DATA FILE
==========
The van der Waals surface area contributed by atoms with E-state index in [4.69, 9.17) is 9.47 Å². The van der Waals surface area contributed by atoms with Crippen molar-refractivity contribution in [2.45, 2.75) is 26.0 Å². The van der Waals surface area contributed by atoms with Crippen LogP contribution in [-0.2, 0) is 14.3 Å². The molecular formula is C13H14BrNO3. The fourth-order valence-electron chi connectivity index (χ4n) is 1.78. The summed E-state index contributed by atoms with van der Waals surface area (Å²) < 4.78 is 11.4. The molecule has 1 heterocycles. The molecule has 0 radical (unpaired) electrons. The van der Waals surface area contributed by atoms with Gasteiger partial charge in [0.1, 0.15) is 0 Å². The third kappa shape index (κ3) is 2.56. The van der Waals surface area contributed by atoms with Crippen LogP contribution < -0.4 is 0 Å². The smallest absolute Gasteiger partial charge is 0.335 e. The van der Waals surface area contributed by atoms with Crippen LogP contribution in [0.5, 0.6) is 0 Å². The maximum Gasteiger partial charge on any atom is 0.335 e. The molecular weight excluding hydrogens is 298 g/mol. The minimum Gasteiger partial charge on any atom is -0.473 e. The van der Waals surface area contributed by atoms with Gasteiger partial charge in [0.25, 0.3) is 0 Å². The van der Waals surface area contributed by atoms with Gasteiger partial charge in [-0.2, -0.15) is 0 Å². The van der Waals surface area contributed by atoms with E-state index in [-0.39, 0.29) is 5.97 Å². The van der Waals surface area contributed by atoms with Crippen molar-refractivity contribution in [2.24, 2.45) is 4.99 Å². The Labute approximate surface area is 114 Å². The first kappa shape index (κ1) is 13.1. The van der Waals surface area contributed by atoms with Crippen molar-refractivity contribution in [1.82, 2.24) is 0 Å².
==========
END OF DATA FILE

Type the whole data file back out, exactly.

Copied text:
The van der Waals surface area contributed by atoms with E-state index in [4.69, 9.17) is 9.47 Å². The van der Waals surface area contributed by atoms with Crippen molar-refractivity contribution in [2.45, 2.75) is 26.0 Å². The van der Waals surface area contributed by atoms with Crippen LogP contribution in [-0.2, 0) is 14.3 Å². The molecular formula is C13H14BrNO3. The fourth-order valence-electron chi connectivity index (χ4n) is 1.78. The summed E-state index contributed by atoms with van der Waals surface area (Å²) < 4.78 is 11.4. The molecule has 1 heterocycles. The molecule has 0 radical (unpaired) electrons. The van der Waals surface area contributed by atoms with Gasteiger partial charge in [0.1, 0.15) is 0 Å². The third kappa shape index (κ3) is 2.56. The van der Waals surface area contributed by atoms with Crippen LogP contribution < -0.4 is 0 Å². The smallest absolute Gasteiger partial charge is 0.335 e. The van der Waals surface area contributed by atoms with Crippen LogP contribution in [0.5, 0.6) is 0 Å². The maximum Gasteiger partial charge on any atom is 0.335 e. The molecular weight excluding hydrogens is 298 g/mol. The minimum Gasteiger partial charge on any atom is -0.473 e. The van der Waals surface area contributed by atoms with Gasteiger partial charge in [0.25, 0.3) is 0 Å². The van der Waals surface area contributed by atoms with Gasteiger partial charge in [-0.2, -0.15) is 0 Å². The van der Waals surface area contributed by atoms with E-state index in [-0.39, 0.29) is 5.97 Å². The van der Waals surface area contributed by atoms with Crippen molar-refractivity contribution in [2.24, 2.45) is 4.99 Å². The Labute approximate surface area is 114 Å². The first kappa shape index (κ1) is 13.1. The van der Waals surface area contributed by atoms with Crippen molar-refractivity contribution in [1.82, 2.24) is 0 Å².